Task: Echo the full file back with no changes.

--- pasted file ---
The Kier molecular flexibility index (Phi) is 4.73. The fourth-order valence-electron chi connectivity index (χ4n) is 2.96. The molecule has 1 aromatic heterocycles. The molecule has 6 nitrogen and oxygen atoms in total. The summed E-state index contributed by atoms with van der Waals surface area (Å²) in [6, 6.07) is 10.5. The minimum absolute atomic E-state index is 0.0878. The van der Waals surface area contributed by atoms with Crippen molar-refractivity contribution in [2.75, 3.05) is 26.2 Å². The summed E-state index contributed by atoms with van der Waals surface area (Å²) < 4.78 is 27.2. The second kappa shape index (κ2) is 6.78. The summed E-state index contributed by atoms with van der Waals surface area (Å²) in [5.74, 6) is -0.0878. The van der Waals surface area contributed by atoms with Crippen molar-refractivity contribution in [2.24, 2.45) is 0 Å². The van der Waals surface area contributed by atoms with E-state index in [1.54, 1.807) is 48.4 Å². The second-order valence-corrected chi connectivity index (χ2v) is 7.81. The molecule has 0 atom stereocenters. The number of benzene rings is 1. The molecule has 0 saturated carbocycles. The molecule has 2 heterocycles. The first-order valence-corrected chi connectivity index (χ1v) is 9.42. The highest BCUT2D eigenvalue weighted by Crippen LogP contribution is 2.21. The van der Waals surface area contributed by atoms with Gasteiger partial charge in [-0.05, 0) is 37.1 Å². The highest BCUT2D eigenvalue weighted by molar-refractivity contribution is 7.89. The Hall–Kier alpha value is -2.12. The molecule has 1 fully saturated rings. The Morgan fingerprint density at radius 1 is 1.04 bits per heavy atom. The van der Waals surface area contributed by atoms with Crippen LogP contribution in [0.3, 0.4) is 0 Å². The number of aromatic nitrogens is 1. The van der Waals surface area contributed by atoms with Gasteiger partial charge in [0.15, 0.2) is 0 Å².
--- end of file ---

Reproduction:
The Kier molecular flexibility index (Phi) is 4.73. The fourth-order valence-electron chi connectivity index (χ4n) is 2.96. The molecule has 1 aromatic heterocycles. The molecule has 6 nitrogen and oxygen atoms in total. The summed E-state index contributed by atoms with van der Waals surface area (Å²) in [6, 6.07) is 10.5. The minimum absolute atomic E-state index is 0.0878. The van der Waals surface area contributed by atoms with Crippen molar-refractivity contribution in [2.75, 3.05) is 26.2 Å². The summed E-state index contributed by atoms with van der Waals surface area (Å²) < 4.78 is 27.2. The second kappa shape index (κ2) is 6.78. The summed E-state index contributed by atoms with van der Waals surface area (Å²) in [5.74, 6) is -0.0878. The van der Waals surface area contributed by atoms with Crippen molar-refractivity contribution in [2.24, 2.45) is 0 Å². The van der Waals surface area contributed by atoms with E-state index in [1.54, 1.807) is 48.4 Å². The second-order valence-corrected chi connectivity index (χ2v) is 7.81. The molecule has 0 atom stereocenters. The number of benzene rings is 1. The molecule has 0 saturated carbocycles. The molecule has 2 heterocycles. The first-order valence-corrected chi connectivity index (χ1v) is 9.42. The highest BCUT2D eigenvalue weighted by Crippen LogP contribution is 2.21. The van der Waals surface area contributed by atoms with Gasteiger partial charge in [-0.05, 0) is 37.1 Å². The highest BCUT2D eigenvalue weighted by molar-refractivity contribution is 7.89. The Hall–Kier alpha value is -2.12. The molecule has 1 fully saturated rings. The Morgan fingerprint density at radius 1 is 1.04 bits per heavy atom. The van der Waals surface area contributed by atoms with Crippen LogP contribution in [0.3, 0.4) is 0 Å². The number of aromatic nitrogens is 1. The van der Waals surface area contributed by atoms with Gasteiger partial charge in [0.15, 0.2) is 0 Å².